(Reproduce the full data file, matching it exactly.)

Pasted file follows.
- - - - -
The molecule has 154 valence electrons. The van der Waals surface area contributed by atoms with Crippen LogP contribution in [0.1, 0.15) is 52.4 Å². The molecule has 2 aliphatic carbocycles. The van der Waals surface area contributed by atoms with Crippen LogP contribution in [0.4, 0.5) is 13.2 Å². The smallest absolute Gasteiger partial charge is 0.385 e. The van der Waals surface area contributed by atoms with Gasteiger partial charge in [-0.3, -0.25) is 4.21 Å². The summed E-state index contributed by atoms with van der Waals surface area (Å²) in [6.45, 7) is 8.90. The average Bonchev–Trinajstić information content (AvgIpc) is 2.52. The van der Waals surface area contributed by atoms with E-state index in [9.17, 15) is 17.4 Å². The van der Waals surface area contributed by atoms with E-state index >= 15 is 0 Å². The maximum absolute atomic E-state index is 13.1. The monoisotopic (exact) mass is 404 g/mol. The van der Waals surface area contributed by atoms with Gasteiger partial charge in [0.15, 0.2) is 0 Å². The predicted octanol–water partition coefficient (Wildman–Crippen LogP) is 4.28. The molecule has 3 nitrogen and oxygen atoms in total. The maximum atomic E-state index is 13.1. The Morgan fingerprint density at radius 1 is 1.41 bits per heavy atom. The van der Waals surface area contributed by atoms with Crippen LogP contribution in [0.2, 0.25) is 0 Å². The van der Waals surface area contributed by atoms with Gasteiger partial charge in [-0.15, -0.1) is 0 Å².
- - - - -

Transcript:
The molecule has 154 valence electrons. The van der Waals surface area contributed by atoms with Crippen LogP contribution in [0.1, 0.15) is 52.4 Å². The molecule has 2 aliphatic carbocycles. The van der Waals surface area contributed by atoms with Crippen LogP contribution in [0.4, 0.5) is 13.2 Å². The smallest absolute Gasteiger partial charge is 0.385 e. The van der Waals surface area contributed by atoms with Gasteiger partial charge in [-0.3, -0.25) is 4.21 Å². The summed E-state index contributed by atoms with van der Waals surface area (Å²) in [6.45, 7) is 8.90. The average Bonchev–Trinajstić information content (AvgIpc) is 2.52. The van der Waals surface area contributed by atoms with E-state index in [9.17, 15) is 17.4 Å². The van der Waals surface area contributed by atoms with E-state index >= 15 is 0 Å². The maximum absolute atomic E-state index is 13.1. The monoisotopic (exact) mass is 404 g/mol. The van der Waals surface area contributed by atoms with Gasteiger partial charge in [0.15, 0.2) is 0 Å². The predicted octanol–water partition coefficient (Wildman–Crippen LogP) is 4.28. The molecule has 3 nitrogen and oxygen atoms in total. The maximum atomic E-state index is 13.1. The Morgan fingerprint density at radius 1 is 1.41 bits per heavy atom. The van der Waals surface area contributed by atoms with Crippen LogP contribution in [0.2, 0.25) is 0 Å². The van der Waals surface area contributed by atoms with Gasteiger partial charge in [-0.15, -0.1) is 0 Å².